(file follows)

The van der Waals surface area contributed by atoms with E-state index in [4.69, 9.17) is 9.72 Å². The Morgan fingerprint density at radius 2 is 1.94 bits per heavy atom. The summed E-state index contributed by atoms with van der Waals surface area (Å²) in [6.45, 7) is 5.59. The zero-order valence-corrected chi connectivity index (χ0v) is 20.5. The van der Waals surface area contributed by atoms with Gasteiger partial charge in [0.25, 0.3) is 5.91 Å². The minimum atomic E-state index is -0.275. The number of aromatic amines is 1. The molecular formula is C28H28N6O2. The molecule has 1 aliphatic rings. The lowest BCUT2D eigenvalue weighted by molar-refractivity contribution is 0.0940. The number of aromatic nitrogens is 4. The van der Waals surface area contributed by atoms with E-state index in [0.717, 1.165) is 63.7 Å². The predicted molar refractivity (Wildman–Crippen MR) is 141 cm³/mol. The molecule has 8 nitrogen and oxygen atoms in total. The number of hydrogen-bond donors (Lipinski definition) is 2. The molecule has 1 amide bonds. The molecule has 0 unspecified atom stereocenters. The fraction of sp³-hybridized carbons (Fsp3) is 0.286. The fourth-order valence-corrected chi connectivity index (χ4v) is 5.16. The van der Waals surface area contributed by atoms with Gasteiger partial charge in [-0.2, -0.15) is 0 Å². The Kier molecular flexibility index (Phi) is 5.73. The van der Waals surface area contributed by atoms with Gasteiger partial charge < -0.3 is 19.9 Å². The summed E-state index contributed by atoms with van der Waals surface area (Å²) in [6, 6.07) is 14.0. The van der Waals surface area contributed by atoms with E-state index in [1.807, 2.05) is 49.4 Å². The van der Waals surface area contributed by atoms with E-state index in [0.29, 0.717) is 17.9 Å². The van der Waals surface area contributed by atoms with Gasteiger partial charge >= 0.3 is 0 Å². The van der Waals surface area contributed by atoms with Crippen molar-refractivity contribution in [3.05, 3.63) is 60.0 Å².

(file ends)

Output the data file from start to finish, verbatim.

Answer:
The van der Waals surface area contributed by atoms with E-state index in [4.69, 9.17) is 9.72 Å². The Morgan fingerprint density at radius 2 is 1.94 bits per heavy atom. The summed E-state index contributed by atoms with van der Waals surface area (Å²) in [6.45, 7) is 5.59. The zero-order valence-corrected chi connectivity index (χ0v) is 20.5. The van der Waals surface area contributed by atoms with Gasteiger partial charge in [0.25, 0.3) is 5.91 Å². The minimum atomic E-state index is -0.275. The number of aromatic amines is 1. The molecular formula is C28H28N6O2. The molecule has 1 aliphatic rings. The lowest BCUT2D eigenvalue weighted by molar-refractivity contribution is 0.0940. The number of aromatic nitrogens is 4. The van der Waals surface area contributed by atoms with E-state index in [0.717, 1.165) is 63.7 Å². The predicted molar refractivity (Wildman–Crippen MR) is 141 cm³/mol. The molecule has 8 nitrogen and oxygen atoms in total. The number of hydrogen-bond donors (Lipinski definition) is 2. The molecule has 1 amide bonds. The molecule has 0 unspecified atom stereocenters. The fraction of sp³-hybridized carbons (Fsp3) is 0.286. The fourth-order valence-corrected chi connectivity index (χ4v) is 5.16. The van der Waals surface area contributed by atoms with Gasteiger partial charge in [-0.2, -0.15) is 0 Å². The Kier molecular flexibility index (Phi) is 5.73. The van der Waals surface area contributed by atoms with Gasteiger partial charge < -0.3 is 19.9 Å². The summed E-state index contributed by atoms with van der Waals surface area (Å²) in [6, 6.07) is 14.0. The van der Waals surface area contributed by atoms with E-state index in [1.807, 2.05) is 49.4 Å². The van der Waals surface area contributed by atoms with E-state index in [0.29, 0.717) is 17.9 Å². The van der Waals surface area contributed by atoms with Gasteiger partial charge >= 0.3 is 0 Å². The van der Waals surface area contributed by atoms with Crippen molar-refractivity contribution in [3.05, 3.63) is 60.0 Å².